At the moment, it looks like I will not be at Philcon the weekend before Thanksgiving. I live far enough away now that I’d need a hotel room, and I haven’t heard back from the program folks. If the plan changes, I’ll announce it in all the announceable places.

    Meanwhile, here’s what the hardworking volunteers who run programming at Capclave have told me about my schedule for October 10-12:Inline image 1
    Read more...Collapse )
    Thursday, September 25th, 2014
    2:46 am
    Fingers Crossed (Again)
    Every unsold manuscript I’ve got that’s fit for print is out there in somebody’s slush pile right now. Every one — including, through lucky accident, the Big Book. Maybe that’ll be the same old story (We love your book, we dream about your characters at night, but market conditions…). Maybe something new will happen this time. I like imagining that the Grail story getting accepted twice in one month, as an acknowledged reprint for goodness sake, is a sign of things to come. Isn’t it pretty to think so?

    One of my best mentors said this was her secret to shrugging off the rejections: when a rejection comes in, turn the manuscript around within 24 hours and send it to the next market. If your entire inventory is in constant circulation, then no single rejection defines your chances at any given moment. That was my standard procedure before we moved, and now I’m settled into my workspace enough that it can be again.

    The problem with being a long-form writer is, you don’t rack up a lot of items in your inventory. The items may be large, but usually each manuscript can only be in one slush pile at a time. Right now, my total output in salable form is: The Pillar Story, The Battle at Sea Novella, The Street Brawl Story, The Faerie IRS Run Amok Story, “The War of the Wheat Berry Year” (a reprint, my first short story sale to Black Gate), “The Imlen Bastard” (which was forthcoming from Black Gate, but BG’s getting out of the original fiction business before this novella was to reach the front of the queue), and the Big Book. Seven chances for the next reply to be yes. And if the next reply is no, only six floating potentials to fortify me enough to send the rejected manuscript back out.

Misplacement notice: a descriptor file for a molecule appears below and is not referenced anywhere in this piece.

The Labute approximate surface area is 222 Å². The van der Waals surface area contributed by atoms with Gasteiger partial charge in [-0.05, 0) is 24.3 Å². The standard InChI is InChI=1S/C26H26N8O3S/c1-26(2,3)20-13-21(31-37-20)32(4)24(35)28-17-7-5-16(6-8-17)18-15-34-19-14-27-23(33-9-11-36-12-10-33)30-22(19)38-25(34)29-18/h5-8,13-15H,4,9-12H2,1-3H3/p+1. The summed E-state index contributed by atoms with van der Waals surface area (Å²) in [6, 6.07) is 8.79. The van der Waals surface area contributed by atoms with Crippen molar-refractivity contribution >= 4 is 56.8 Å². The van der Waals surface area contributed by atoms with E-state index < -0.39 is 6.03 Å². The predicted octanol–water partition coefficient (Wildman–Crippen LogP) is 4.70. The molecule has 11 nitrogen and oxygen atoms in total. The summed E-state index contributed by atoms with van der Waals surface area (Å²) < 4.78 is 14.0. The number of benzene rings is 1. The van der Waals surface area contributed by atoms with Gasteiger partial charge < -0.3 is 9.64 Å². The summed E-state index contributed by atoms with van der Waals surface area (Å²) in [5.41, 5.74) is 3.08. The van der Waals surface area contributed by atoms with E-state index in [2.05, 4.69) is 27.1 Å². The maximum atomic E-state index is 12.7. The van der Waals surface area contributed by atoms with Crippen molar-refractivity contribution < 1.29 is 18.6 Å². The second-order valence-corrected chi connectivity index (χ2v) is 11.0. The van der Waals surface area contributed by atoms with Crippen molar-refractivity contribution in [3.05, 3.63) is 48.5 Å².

Researching fiction markets endlessly, while submitting to none of them, is emotionally much safer than actually submitting stories. Sometimes it feels safer than writing, too. The beauty of researching fiction markets is, you can drag it out forever. By the time you’ve looked into everything on, it’s possible that some of the markets that were closed to submissions now have open reading periods, or that a new editor at this magazine or that press might have changed the submissions guidelines.

    I needed to drive a stake through the heart of that habit. Bang. There. Done.

    See, my younger kid starts preschool in just over a week, and that means two hours a day, four days a week, of fresh-brained morning time on task that I didn’t have before, to add to the hours I’ve been cobbling together late at night. Eight fresh, solitary hours a week is a novel a year, if the novel’s not too long. Or perhaps another trio of Rugosa Coven novellas. Or the Little Book, if I can give my evenings to research. Or revising the Big Book to a publisher’s specifications. I’m trying to maintain flexibility of plan. Right now, Sebastian’s at the front of the queue.

    Whatever I do, I will have the freedom to DO it.

    Clear the decks. Reread Rachel Aaron’s essay on process. Assemble the office supplies, and stock up on coffee pods. Here comes.
    Monday, September 22nd, 2014
    9:37 pm
    That's One Hardworking Little Story

    Fresh from its fundraising stint alongside stories by Jane Yolen and Michael Swanwick, the Grail story found a spot in Fantasy Scroll, a new online magazine. It’s scheduled to appear there in 2015, and I’ll be yawping cheerfully from the rooftops about that when it happens.  The modest proceeds will go the Free Spirit Alliance‘s college scholarship program. The Grail story came to me as a prayer and a gift, so any money it raises goes to charities, foundations, and so forth. As nutty old Ezra Pound put it, “The temple is holy because it is not for sale.” Most of what I write is to further writing as my livelihood, but this one story, well, it’s the temple.

    Sunday, September 14th, 2014